Discover more from Tattva | S.B. Keshava Swami
At 7.30am every morning, the temple residents and community gather for philosophical discussion. This morning’s speaker was emphasizing how insignificant we are. It seems to be a running theme through the scriptures, with innumerable stories and passages reminding us not to over-rate ourselves. A celebrated verse recommends we think ourselves lower than the straw in the street. We’re told to string that thought on a thread and wear it constantly around our neck. A saintly monk’s natural humility causes him to genuinely believe himself more insignificant than an insect rummaging within the excrement of an animal. Another passage elucidates the size of the soul – 1/10000th the tip of a hair! That’s quite small! I don’t know of many spiritual traditions where this vision of insignificance becomes such a predominant meditation and cultivation. Isn’t it depressing? What’s the need?
Truth be told, we often think the world revolves around us. In my youth, I vividly remember thinking that I was the only one alive and that everyone else around me was simply a robot. I really believed it was true. Nowadays my head tells me different, but my heart still holds on to that worldview. Don’t be surprised to catch yourself playing ‘God’ even when you know better. The scientist wants the credit of universal explanation. The philosopher bathes in the credit of insight, originality and wisdom. The celebrity enjoys the credit of fame, fortune and adoration. The politician wants the credit of power and control. Even an ‘average Joe’ will clutch onto something unique which, at least he thinks, makes him stand out from the crowd. In a variety of ingenious ways, we try to experience the supremacy and distinction that God embodies.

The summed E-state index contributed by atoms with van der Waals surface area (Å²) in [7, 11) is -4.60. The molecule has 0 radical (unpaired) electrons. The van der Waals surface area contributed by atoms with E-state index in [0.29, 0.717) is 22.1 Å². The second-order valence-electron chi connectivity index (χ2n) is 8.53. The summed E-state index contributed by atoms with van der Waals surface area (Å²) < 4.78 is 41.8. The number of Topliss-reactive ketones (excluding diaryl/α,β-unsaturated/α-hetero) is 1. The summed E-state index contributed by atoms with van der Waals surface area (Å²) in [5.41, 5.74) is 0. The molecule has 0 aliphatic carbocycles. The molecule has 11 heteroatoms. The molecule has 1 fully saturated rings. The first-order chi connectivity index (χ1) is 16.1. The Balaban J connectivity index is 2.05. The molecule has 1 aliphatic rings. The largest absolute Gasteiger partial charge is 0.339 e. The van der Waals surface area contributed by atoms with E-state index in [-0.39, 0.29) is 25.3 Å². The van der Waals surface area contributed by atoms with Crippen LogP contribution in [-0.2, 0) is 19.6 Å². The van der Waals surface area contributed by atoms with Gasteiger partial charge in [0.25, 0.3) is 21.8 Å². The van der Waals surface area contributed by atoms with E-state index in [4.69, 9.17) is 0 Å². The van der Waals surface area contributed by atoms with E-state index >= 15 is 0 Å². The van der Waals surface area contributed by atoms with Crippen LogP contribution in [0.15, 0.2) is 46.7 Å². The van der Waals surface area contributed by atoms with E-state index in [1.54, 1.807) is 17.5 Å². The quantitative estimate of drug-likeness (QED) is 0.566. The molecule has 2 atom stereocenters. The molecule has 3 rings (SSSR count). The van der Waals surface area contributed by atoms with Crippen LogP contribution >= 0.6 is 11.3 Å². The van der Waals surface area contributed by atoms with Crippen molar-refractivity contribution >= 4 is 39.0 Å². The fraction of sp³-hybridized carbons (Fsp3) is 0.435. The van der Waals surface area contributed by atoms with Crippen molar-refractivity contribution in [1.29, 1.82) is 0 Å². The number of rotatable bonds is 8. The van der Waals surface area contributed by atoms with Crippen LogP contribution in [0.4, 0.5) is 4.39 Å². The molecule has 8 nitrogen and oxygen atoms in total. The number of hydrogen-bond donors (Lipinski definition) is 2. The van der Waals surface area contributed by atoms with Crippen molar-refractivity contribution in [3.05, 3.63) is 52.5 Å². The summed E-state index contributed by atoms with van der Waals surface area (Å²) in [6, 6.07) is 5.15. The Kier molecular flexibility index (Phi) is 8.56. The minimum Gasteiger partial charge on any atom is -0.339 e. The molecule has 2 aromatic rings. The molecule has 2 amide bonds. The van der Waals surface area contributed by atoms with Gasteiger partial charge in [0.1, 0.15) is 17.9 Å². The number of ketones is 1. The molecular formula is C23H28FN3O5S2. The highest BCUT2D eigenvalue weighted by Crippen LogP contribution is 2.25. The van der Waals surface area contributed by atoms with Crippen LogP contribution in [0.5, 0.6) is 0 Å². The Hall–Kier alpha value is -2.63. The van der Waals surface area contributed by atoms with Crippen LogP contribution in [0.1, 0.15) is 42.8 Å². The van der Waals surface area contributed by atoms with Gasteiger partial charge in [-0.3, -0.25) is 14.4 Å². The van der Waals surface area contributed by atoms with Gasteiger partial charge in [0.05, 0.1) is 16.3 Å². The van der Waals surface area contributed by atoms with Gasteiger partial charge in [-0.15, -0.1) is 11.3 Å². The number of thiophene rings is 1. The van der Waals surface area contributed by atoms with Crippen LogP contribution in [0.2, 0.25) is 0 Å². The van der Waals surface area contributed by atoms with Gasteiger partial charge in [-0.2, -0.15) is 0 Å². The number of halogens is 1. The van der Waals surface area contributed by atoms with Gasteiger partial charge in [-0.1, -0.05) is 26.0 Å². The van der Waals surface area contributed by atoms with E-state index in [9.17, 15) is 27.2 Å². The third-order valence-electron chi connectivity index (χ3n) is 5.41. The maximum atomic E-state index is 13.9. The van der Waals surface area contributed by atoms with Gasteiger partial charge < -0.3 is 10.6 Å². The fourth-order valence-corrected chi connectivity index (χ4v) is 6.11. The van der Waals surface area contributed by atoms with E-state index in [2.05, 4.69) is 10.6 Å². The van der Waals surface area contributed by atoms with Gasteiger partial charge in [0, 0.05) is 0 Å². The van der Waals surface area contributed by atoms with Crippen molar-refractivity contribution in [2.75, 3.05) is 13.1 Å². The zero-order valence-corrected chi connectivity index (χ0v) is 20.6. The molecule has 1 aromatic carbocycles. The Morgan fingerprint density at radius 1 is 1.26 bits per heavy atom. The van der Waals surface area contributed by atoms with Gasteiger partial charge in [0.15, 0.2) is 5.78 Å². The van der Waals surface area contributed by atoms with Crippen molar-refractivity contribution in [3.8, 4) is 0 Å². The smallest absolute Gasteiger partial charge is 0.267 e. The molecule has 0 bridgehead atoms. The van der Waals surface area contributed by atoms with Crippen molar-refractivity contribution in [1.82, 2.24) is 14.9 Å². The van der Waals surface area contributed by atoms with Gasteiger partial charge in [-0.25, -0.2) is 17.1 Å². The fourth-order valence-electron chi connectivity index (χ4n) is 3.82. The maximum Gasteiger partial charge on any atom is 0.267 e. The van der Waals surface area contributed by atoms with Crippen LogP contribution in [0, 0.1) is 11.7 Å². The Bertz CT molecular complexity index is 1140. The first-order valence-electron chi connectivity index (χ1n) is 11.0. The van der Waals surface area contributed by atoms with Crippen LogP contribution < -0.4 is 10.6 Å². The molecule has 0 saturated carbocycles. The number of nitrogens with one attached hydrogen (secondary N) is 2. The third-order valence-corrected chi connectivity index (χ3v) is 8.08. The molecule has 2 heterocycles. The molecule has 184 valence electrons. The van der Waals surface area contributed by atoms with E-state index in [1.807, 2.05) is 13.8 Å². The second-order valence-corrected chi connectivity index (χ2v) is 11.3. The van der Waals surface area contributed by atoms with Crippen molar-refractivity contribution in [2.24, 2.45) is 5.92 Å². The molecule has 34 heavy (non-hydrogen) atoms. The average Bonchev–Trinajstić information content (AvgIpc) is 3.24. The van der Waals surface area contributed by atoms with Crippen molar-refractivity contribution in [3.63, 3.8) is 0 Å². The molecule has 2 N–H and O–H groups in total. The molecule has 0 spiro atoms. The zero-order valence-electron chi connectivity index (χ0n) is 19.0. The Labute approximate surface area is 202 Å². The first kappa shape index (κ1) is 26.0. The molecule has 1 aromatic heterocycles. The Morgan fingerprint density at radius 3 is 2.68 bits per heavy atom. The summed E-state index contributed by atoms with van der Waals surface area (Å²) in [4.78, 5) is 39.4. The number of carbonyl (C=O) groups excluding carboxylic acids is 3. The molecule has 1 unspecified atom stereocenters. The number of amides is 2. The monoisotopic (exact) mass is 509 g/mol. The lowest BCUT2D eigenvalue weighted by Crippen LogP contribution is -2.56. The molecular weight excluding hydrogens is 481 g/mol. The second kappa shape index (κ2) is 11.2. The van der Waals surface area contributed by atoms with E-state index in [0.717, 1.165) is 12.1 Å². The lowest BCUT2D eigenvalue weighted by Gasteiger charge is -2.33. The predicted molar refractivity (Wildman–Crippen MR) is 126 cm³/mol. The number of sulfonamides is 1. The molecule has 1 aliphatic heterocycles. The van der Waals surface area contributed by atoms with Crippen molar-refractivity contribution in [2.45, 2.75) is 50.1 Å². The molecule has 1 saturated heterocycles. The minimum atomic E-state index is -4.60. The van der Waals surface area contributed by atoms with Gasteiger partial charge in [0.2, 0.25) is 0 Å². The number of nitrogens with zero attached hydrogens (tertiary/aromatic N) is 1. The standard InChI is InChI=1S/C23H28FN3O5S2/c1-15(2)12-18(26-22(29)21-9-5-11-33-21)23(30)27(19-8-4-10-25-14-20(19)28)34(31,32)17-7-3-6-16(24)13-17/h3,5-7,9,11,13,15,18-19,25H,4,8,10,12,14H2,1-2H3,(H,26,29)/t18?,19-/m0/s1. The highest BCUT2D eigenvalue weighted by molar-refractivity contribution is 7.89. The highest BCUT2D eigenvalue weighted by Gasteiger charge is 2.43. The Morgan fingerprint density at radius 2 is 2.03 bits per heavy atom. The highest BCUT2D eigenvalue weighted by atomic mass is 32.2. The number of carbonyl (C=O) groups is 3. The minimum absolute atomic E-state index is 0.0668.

It is the meek and humble demeanor of an advanced spiritualist, however, that opens the doors to experience the sweetness of love. The heart, hardened by pride and ego, needs to be broken down. If not, it will block the flow of spontaneous love. One inspirational personality, who still lives in the holy village of Vrindavana, would regularly observe the sugar cane being grounded down to extract juice. One day, while seeing the vendor in action, he penned a beautiful prayer: “May the hard, crushing wheel of life, extract some genuine humility from my offence hardened heart. May the nectar of that sweet humility give rise to pure love of Krishna.” The world and all its experiences are expertly engineered to soften our heart and mold our consciousness. There’s no escaping it; love and humility go hand in hand.